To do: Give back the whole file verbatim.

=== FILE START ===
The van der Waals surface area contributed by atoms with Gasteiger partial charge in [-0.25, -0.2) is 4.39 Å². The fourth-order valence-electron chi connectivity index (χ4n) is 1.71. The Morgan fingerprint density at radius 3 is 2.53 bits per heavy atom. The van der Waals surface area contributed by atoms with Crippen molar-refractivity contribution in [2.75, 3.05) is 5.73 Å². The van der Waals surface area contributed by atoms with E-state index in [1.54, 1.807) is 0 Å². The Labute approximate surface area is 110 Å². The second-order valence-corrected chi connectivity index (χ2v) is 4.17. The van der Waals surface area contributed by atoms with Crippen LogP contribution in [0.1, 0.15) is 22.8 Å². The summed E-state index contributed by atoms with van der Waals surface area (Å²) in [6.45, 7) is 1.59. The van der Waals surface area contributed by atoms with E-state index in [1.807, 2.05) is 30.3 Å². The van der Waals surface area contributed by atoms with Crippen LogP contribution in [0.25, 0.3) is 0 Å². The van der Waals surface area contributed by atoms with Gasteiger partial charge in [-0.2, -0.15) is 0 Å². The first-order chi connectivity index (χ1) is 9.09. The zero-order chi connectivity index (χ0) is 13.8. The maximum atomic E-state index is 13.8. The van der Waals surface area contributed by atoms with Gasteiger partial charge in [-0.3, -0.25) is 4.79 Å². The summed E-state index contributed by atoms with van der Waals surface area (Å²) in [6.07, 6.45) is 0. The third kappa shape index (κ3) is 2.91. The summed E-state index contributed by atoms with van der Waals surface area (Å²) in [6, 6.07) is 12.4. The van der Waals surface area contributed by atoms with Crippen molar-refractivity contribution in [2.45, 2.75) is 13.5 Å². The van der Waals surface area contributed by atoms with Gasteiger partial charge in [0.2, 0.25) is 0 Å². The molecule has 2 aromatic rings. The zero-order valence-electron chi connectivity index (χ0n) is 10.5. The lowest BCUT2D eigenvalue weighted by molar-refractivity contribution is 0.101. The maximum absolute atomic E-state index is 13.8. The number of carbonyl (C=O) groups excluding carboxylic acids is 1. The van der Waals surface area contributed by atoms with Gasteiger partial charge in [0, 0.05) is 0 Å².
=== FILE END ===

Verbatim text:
The van der Waals surface area contributed by atoms with Gasteiger partial charge in [-0.25, -0.2) is 4.39 Å². The fourth-order valence-electron chi connectivity index (χ4n) is 1.71. The Morgan fingerprint density at radius 3 is 2.53 bits per heavy atom. The van der Waals surface area contributed by atoms with Crippen molar-refractivity contribution in [2.75, 3.05) is 5.73 Å². The van der Waals surface area contributed by atoms with E-state index in [1.54, 1.807) is 0 Å². The Labute approximate surface area is 110 Å². The second-order valence-corrected chi connectivity index (χ2v) is 4.17. The van der Waals surface area contributed by atoms with Crippen LogP contribution in [0.1, 0.15) is 22.8 Å². The summed E-state index contributed by atoms with van der Waals surface area (Å²) in [6.45, 7) is 1.59. The van der Waals surface area contributed by atoms with E-state index in [1.807, 2.05) is 30.3 Å². The van der Waals surface area contributed by atoms with Crippen LogP contribution in [0.25, 0.3) is 0 Å². The van der Waals surface area contributed by atoms with Gasteiger partial charge in [-0.2, -0.15) is 0 Å². The first-order chi connectivity index (χ1) is 9.09. The zero-order chi connectivity index (χ0) is 13.8. The maximum atomic E-state index is 13.8. The van der Waals surface area contributed by atoms with Gasteiger partial charge in [-0.3, -0.25) is 4.79 Å². The summed E-state index contributed by atoms with van der Waals surface area (Å²) in [6.07, 6.45) is 0. The third kappa shape index (κ3) is 2.91. The summed E-state index contributed by atoms with van der Waals surface area (Å²) in [6, 6.07) is 12.4. The van der Waals surface area contributed by atoms with Crippen molar-refractivity contribution in [2.45, 2.75) is 13.5 Å². The van der Waals surface area contributed by atoms with Gasteiger partial charge in [0.2, 0.25) is 0 Å². The molecule has 2 aromatic rings. The zero-order valence-electron chi connectivity index (χ0n) is 10.5. The lowest BCUT2D eigenvalue weighted by molar-refractivity contribution is 0.101. The maximum absolute atomic E-state index is 13.8. The number of carbonyl (C=O) groups excluding carboxylic acids is 1. The van der Waals surface area contributed by atoms with Gasteiger partial charge in [0, 0.05) is 0 Å².